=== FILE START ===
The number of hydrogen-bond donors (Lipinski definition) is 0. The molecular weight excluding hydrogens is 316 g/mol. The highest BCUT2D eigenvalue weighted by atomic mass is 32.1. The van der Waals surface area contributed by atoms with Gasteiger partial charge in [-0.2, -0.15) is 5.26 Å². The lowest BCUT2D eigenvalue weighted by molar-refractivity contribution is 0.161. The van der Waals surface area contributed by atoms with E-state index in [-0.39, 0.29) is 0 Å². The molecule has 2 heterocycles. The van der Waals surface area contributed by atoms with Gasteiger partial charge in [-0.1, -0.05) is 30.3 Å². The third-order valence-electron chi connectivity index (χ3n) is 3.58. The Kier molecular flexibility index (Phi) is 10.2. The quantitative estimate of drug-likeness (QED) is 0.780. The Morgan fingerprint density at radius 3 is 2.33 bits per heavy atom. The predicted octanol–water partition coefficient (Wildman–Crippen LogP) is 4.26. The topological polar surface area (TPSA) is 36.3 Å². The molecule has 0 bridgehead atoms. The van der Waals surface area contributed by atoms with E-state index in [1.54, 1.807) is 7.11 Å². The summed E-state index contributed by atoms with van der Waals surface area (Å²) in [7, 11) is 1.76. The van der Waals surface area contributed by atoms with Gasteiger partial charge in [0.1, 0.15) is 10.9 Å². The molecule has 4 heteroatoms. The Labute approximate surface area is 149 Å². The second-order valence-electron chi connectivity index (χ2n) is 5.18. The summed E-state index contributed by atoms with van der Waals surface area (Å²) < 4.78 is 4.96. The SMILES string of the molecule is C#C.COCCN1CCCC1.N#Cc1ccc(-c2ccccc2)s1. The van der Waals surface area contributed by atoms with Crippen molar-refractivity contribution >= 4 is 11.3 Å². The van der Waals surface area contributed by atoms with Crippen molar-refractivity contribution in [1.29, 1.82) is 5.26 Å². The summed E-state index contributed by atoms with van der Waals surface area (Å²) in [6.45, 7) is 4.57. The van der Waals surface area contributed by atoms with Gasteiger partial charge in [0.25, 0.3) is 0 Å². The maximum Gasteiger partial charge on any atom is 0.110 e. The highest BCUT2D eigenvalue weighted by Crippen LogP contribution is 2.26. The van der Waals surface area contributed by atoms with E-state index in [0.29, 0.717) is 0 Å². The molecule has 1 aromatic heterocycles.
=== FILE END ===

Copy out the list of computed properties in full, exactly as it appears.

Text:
The number of hydrogen-bond donors (Lipinski definition) is 0. The molecular weight excluding hydrogens is 316 g/mol. The highest BCUT2D eigenvalue weighted by atomic mass is 32.1. The van der Waals surface area contributed by atoms with Gasteiger partial charge in [-0.2, -0.15) is 5.26 Å². The lowest BCUT2D eigenvalue weighted by molar-refractivity contribution is 0.161. The van der Waals surface area contributed by atoms with E-state index in [-0.39, 0.29) is 0 Å². The molecule has 2 heterocycles. The van der Waals surface area contributed by atoms with Gasteiger partial charge in [-0.1, -0.05) is 30.3 Å². The third-order valence-electron chi connectivity index (χ3n) is 3.58. The Kier molecular flexibility index (Phi) is 10.2. The quantitative estimate of drug-likeness (QED) is 0.780. The Morgan fingerprint density at radius 3 is 2.33 bits per heavy atom. The predicted octanol–water partition coefficient (Wildman–Crippen LogP) is 4.26. The topological polar surface area (TPSA) is 36.3 Å². The molecule has 0 bridgehead atoms. The van der Waals surface area contributed by atoms with E-state index in [1.54, 1.807) is 7.11 Å². The summed E-state index contributed by atoms with van der Waals surface area (Å²) in [7, 11) is 1.76. The van der Waals surface area contributed by atoms with Gasteiger partial charge in [0.1, 0.15) is 10.9 Å². The molecule has 4 heteroatoms. The Labute approximate surface area is 149 Å². The second-order valence-electron chi connectivity index (χ2n) is 5.18. The summed E-state index contributed by atoms with van der Waals surface area (Å²) < 4.78 is 4.96. The SMILES string of the molecule is C#C.COCCN1CCCC1.N#Cc1ccc(-c2ccccc2)s1. The van der Waals surface area contributed by atoms with Crippen molar-refractivity contribution >= 4 is 11.3 Å². The van der Waals surface area contributed by atoms with Crippen molar-refractivity contribution in [1.29, 1.82) is 5.26 Å². The summed E-state index contributed by atoms with van der Waals surface area (Å²) in [6.45, 7) is 4.57. The van der Waals surface area contributed by atoms with Gasteiger partial charge in [0.25, 0.3) is 0 Å². The maximum Gasteiger partial charge on any atom is 0.110 e. The highest BCUT2D eigenvalue weighted by Crippen LogP contribution is 2.26. The van der Waals surface area contributed by atoms with E-state index in [0.29, 0.717) is 0 Å². The molecule has 1 aromatic heterocycles.